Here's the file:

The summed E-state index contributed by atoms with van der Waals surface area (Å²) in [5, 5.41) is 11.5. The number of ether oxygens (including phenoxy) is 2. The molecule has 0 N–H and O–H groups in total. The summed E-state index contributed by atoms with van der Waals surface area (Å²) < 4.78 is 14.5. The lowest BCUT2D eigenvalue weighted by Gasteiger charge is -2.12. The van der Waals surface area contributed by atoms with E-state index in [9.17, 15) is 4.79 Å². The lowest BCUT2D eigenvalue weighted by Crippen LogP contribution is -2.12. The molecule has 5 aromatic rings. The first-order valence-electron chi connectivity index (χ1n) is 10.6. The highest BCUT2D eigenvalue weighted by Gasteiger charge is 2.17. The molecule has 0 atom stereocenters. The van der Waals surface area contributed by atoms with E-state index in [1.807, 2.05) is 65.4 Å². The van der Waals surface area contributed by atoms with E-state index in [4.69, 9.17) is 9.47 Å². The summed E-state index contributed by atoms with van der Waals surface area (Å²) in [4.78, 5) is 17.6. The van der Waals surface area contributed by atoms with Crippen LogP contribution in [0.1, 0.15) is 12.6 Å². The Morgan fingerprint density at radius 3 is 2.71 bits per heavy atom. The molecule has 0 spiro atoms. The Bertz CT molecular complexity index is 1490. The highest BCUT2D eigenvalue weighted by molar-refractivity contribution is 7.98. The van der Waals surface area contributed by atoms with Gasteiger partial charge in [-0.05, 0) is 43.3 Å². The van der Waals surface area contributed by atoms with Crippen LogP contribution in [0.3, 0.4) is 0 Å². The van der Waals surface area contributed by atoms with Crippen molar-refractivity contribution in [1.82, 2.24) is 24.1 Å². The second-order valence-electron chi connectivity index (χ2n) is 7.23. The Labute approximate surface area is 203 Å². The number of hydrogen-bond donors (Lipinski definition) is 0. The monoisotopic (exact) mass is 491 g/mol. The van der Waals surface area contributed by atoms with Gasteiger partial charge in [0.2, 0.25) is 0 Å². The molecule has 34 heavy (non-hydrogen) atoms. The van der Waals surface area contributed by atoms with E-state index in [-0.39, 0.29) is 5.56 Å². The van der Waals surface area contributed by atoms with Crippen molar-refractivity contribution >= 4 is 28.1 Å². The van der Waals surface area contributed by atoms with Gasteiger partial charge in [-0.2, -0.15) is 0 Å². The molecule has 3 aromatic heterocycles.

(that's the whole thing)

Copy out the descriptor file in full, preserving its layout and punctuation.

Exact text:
The summed E-state index contributed by atoms with van der Waals surface area (Å²) in [5, 5.41) is 11.5. The number of ether oxygens (including phenoxy) is 2. The molecule has 0 N–H and O–H groups in total. The summed E-state index contributed by atoms with van der Waals surface area (Å²) < 4.78 is 14.5. The lowest BCUT2D eigenvalue weighted by Gasteiger charge is -2.12. The van der Waals surface area contributed by atoms with E-state index in [9.17, 15) is 4.79 Å². The lowest BCUT2D eigenvalue weighted by Crippen LogP contribution is -2.12. The molecule has 5 aromatic rings. The first-order valence-electron chi connectivity index (χ1n) is 10.6. The highest BCUT2D eigenvalue weighted by Gasteiger charge is 2.17. The molecule has 0 atom stereocenters. The van der Waals surface area contributed by atoms with E-state index in [1.807, 2.05) is 65.4 Å². The van der Waals surface area contributed by atoms with E-state index in [4.69, 9.17) is 9.47 Å². The summed E-state index contributed by atoms with van der Waals surface area (Å²) in [4.78, 5) is 17.6. The van der Waals surface area contributed by atoms with Crippen LogP contribution in [0.1, 0.15) is 12.6 Å². The Morgan fingerprint density at radius 3 is 2.71 bits per heavy atom. The molecule has 0 spiro atoms. The Bertz CT molecular complexity index is 1490. The highest BCUT2D eigenvalue weighted by molar-refractivity contribution is 7.98. The van der Waals surface area contributed by atoms with Gasteiger partial charge in [-0.05, 0) is 43.3 Å². The van der Waals surface area contributed by atoms with Crippen LogP contribution in [0.3, 0.4) is 0 Å². The van der Waals surface area contributed by atoms with Crippen molar-refractivity contribution in [1.82, 2.24) is 24.1 Å². The second-order valence-electron chi connectivity index (χ2n) is 7.23. The Labute approximate surface area is 203 Å². The number of hydrogen-bond donors (Lipinski definition) is 0. The monoisotopic (exact) mass is 491 g/mol. The van der Waals surface area contributed by atoms with Gasteiger partial charge in [0.2, 0.25) is 0 Å². The molecule has 34 heavy (non-hydrogen) atoms. The van der Waals surface area contributed by atoms with E-state index in [-0.39, 0.29) is 5.56 Å². The van der Waals surface area contributed by atoms with Crippen molar-refractivity contribution >= 4 is 28.1 Å². The van der Waals surface area contributed by atoms with Gasteiger partial charge in [-0.2, -0.15) is 0 Å². The molecule has 3 aromatic heterocycles.